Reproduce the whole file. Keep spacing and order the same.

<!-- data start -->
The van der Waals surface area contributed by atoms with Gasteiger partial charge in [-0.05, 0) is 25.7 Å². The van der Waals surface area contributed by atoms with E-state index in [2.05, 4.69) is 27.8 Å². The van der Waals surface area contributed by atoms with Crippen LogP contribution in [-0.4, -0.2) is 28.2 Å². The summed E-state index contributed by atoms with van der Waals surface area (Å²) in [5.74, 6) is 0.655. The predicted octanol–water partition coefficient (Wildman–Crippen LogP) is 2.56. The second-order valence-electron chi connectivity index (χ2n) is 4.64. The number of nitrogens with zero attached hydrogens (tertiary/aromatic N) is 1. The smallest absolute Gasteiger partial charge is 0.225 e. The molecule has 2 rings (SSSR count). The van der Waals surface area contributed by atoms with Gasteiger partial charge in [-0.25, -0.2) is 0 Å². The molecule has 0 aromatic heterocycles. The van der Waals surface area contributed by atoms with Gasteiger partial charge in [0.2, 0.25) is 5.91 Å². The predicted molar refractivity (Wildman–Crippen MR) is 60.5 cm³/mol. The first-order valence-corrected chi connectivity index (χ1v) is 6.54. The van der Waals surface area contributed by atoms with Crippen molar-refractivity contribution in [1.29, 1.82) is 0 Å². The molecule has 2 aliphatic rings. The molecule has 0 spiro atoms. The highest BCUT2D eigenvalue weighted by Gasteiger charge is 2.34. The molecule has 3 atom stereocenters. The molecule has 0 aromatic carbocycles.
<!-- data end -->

The van der Waals surface area contributed by atoms with Gasteiger partial charge in [-0.05, 0) is 25.7 Å². The van der Waals surface area contributed by atoms with E-state index in [2.05, 4.69) is 27.8 Å². The van der Waals surface area contributed by atoms with Crippen LogP contribution in [-0.4, -0.2) is 28.2 Å². The summed E-state index contributed by atoms with van der Waals surface area (Å²) in [5.74, 6) is 0.655. The predicted octanol–water partition coefficient (Wildman–Crippen LogP) is 2.56. The second-order valence-electron chi connectivity index (χ2n) is 4.64. The number of nitrogens with zero attached hydrogens (tertiary/aromatic N) is 1. The smallest absolute Gasteiger partial charge is 0.225 e. The molecule has 2 rings (SSSR count). The van der Waals surface area contributed by atoms with Gasteiger partial charge in [-0.25, -0.2) is 0 Å². The molecule has 0 aromatic heterocycles. The van der Waals surface area contributed by atoms with Gasteiger partial charge in [0.2, 0.25) is 5.91 Å². The predicted molar refractivity (Wildman–Crippen MR) is 60.5 cm³/mol. The first-order valence-corrected chi connectivity index (χ1v) is 6.54. The van der Waals surface area contributed by atoms with Crippen molar-refractivity contribution in [1.29, 1.82) is 0 Å². The molecule has 2 aliphatic rings. The molecule has 0 spiro atoms. The highest BCUT2D eigenvalue weighted by Gasteiger charge is 2.34. The molecule has 3 atom stereocenters. The molecule has 0 aromatic carbocycles.